Do Not Go Quietly Into That Good Night  Term Paper

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Dylan Thomas once said of himself, "I hold a beast, an angel, and a madman in me, and my enquiry is as to their working, and my problem is their subjugation and victory, downthrow and upheaval, and my effort is their self-expression." Thomas was one of the best-known British poets of the twentieth century and is best remembered for his powerful poetry readings over BBC radio and his amusing tales and plays, as well as his highly publicized personal life.

Thomas possessed tremendous talent and was blessed with immense gifts that made him a professional success at a relatively young age, however, his personal life was often disappointing and his relationships were more often than not in a state of shambles.

Some believe these failures were rooted in his inability to cope with the demands of sudden fame as perhaps explained by the "various ways his personality have been described: alternately as humble, shy, confused and insecure on the inside, but outwardly neglectful, selfish, and egotistical, yet always and extremely, charming." A controversial figure to the end, Dylan Thomas left behind legacy of critically acclaimed literary works.

Dylan Marlais Thomas was born on October 27, 1914, in Swansea in southern Wales. His mother, Florence, was a housewife, and David John, his father, an English Literature teacher at Swansea Grammar School, both from Welsh backgrounds with dozens of relatives in surrounding towns and villages who were heavily influenced by religion and tradition. A precocious child with pretty blond curls, Dylan soon found he could get away with many things and apparently never hesitated to take advantage of it. He was exposed to poetry at the early age of two by his father, and by four, he was reciting verses from Shakespeare. Perhaps it was this early exposure to poetry that instilled in him a fascination for words, as he once wrote:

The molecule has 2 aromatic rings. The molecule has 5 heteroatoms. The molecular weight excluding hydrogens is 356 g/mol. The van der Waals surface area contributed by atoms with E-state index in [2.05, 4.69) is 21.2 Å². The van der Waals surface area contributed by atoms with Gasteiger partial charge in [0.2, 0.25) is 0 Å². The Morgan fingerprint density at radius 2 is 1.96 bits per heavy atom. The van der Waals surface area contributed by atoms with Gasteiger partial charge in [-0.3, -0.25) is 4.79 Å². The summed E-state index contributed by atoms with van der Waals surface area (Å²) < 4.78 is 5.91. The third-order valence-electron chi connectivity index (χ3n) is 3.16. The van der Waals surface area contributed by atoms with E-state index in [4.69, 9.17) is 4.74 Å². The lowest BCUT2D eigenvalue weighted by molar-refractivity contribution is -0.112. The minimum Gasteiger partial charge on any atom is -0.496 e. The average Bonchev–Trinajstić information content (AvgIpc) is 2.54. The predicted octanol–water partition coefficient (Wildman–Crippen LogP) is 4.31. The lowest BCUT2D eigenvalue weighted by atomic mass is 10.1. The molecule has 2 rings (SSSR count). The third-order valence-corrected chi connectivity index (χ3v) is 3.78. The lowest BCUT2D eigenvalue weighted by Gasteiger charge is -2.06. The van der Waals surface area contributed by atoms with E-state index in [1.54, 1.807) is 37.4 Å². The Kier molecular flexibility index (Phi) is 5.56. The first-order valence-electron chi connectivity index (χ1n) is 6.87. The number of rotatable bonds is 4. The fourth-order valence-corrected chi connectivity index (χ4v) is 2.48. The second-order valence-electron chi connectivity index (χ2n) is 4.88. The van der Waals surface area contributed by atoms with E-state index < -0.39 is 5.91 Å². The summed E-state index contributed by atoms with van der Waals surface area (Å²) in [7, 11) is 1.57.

The first poems I knew were nursery rhymes, and before I could read them for myself I had come to love just the words of them, the words alone...the very sound of them as I heard them for the first time...and those words were, to me, as the notes of bells, the sounds of musical instruments, the noises of wind, sea, and rain, the rattle of milkcarts, the clapping of hooves on cobbles, the fingering of branches on a window pane, might be to someone deaf from birth, who has miraculously found his hearing."

Thomas was writing his own poetry by the age of eight and by sixteen had dropped out of Swansea Grammar School to pursue his career by working at the South Wales Daily Post writing reviews and critiques of local plays and concerts. During this time he gained a reputation for telling stories, offbeat jokes and obscene limericks in the local pubs, and for insisting on reading his poems aloud rather than allowing them to be read.

By 1933, his work was being published in literary magazines and by 1934, his first book of poem, '18 Poems' was published. In 1937 he recorded his first broadcast for the BBC and by 1950, his fame had grown so that he was asked to tour the United States on a lecture circuit traveling coast-to-coast from New York to California, "giving readings at over forty universities, schools and colleges." His offstage behavior became a public scandal as his drunken antics shocked and outraged many critics. Nevertheless, his 'Collected Poems' were published in 1952 and was hailed as a major literary achievement and was awarded the William Foyle Poetry Prize that year and the Etna-Taormina International Prize in 1953.

In December 1952, after a long illness, Thomas' father died as Dylan was holding his hand and the strong emotions of the experience is said to have contributed to the writing…

Sources Used in Document:

Works Cited

Dylan Marlais Thomas: His Craft, His Life" 12-02-2003).

Mondragon, Brenda C. "Dylan Marlais Thomas: 1914-1953." 12-02-2003).

Westphal, Jonathan. "Thomas's 'Do Not Go Gentle into That Good Night.'"

The Explicator. January 01, 1994.

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